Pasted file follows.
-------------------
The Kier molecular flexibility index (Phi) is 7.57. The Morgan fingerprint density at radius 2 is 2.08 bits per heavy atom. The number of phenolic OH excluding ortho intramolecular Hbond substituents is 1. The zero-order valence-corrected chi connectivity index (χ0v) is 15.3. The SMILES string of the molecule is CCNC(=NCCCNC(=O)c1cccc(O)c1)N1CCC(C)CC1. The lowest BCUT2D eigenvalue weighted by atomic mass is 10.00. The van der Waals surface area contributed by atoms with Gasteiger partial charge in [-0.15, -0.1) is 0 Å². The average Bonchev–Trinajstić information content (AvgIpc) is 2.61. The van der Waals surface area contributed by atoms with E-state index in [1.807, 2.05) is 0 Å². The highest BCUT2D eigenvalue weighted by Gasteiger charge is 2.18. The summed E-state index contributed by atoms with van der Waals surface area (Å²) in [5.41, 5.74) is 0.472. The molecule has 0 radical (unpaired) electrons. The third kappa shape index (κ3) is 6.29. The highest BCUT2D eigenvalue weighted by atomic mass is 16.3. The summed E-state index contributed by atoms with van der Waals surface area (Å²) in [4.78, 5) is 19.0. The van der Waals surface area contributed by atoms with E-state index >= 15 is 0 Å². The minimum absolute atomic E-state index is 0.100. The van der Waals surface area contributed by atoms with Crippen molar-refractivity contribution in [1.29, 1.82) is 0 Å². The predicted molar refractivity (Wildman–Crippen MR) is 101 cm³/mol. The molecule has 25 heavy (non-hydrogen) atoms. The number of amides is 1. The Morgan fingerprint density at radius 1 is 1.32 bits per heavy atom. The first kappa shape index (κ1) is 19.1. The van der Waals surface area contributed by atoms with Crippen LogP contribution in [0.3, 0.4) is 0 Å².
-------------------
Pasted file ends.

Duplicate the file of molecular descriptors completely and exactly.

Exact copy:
The Kier molecular flexibility index (Phi) is 7.57. The Morgan fingerprint density at radius 2 is 2.08 bits per heavy atom. The number of phenolic OH excluding ortho intramolecular Hbond substituents is 1. The zero-order valence-corrected chi connectivity index (χ0v) is 15.3. The SMILES string of the molecule is CCNC(=NCCCNC(=O)c1cccc(O)c1)N1CCC(C)CC1. The lowest BCUT2D eigenvalue weighted by atomic mass is 10.00. The van der Waals surface area contributed by atoms with Gasteiger partial charge in [-0.15, -0.1) is 0 Å². The average Bonchev–Trinajstić information content (AvgIpc) is 2.61. The van der Waals surface area contributed by atoms with E-state index in [1.807, 2.05) is 0 Å². The highest BCUT2D eigenvalue weighted by Gasteiger charge is 2.18. The summed E-state index contributed by atoms with van der Waals surface area (Å²) in [5.41, 5.74) is 0.472. The molecule has 0 radical (unpaired) electrons. The third kappa shape index (κ3) is 6.29. The highest BCUT2D eigenvalue weighted by atomic mass is 16.3. The summed E-state index contributed by atoms with van der Waals surface area (Å²) in [4.78, 5) is 19.0. The van der Waals surface area contributed by atoms with E-state index >= 15 is 0 Å². The minimum absolute atomic E-state index is 0.100. The van der Waals surface area contributed by atoms with Crippen molar-refractivity contribution in [1.29, 1.82) is 0 Å². The predicted molar refractivity (Wildman–Crippen MR) is 101 cm³/mol. The molecule has 25 heavy (non-hydrogen) atoms. The number of amides is 1. The Morgan fingerprint density at radius 1 is 1.32 bits per heavy atom. The first kappa shape index (κ1) is 19.1. The van der Waals surface area contributed by atoms with Crippen LogP contribution in [0.3, 0.4) is 0 Å².